Corporate inversion is a logical response to living in the nation with the highest corporate tax rate on Earth and one of the only nations that taxes what you make overseas. They pay the foreign nation’s tax and then are taxed by the U.S.A. It’s our insipid tax system, not the behavior. But you anti-corporate types always miss the easy corrections.

A major problem in corporate America is that we still live in a world where corporate executives, who legally report to the board of directors, serve on the board of directors. That is an actual conflict of interest. But it makes it easier to understand how really bad CEOs often stay on. They are on the board that would have to fire them. Talk about awkward!

The SEC can change that by prohibiting any active executive involved with management from serving on their own board. Then a board could support a salary commensurate in scope with aligned accomplishments. Or an even better fix: anytime a publicly traded company engages in layoffs, the top five executives and each boardmember must take the same percent decrease in salary or bonuses with no increase for three years. Lay off 10%, take a 10% salary hit that stays in place for three years.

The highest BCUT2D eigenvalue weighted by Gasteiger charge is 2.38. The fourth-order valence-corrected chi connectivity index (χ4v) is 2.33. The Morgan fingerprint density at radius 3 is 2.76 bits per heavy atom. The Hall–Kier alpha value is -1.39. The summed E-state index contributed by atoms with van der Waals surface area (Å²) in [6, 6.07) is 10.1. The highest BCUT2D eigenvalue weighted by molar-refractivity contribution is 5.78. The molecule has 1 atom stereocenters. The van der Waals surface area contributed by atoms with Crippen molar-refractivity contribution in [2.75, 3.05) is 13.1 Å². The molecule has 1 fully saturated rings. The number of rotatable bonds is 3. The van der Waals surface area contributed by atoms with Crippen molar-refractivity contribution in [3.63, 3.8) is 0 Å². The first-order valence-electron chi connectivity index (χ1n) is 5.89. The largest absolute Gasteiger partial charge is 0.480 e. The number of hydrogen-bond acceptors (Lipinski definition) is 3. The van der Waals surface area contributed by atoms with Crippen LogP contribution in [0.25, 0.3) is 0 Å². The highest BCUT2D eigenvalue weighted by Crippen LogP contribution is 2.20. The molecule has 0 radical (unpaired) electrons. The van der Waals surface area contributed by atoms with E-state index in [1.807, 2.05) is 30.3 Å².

Do those two things and watch how fast CEO salaries get in line with reality, and watch how creative the executives and boards get with cutting costs to save jobs — and their salaries. It’s not the entity, it’s the people. Focus on the people.

Those who are greedy have fooled you folks into focusing on issues that cannot be changed rather than the easy things they fear the most — and I just gave you two they fear.

  • Rick Burgoon
  • Scripps Ranch

College Footballer or Steel Mill? Hmm...

My comment is with regards to Patrick Daugherty’s Sporting Box column in the August 21 issue, “Competition Is a Sin.”

Thanks, Patrick, for some more elucidation on the bountiful revenues that are produced by major college sports, especially football. As a college footballer in the 1960s, I often wondered if I wasn’t better off being from northeast Ohio’s steel mill country, grabbing my black lunch pail, and going to work at the steel mills. Hard, physical, dangerous work.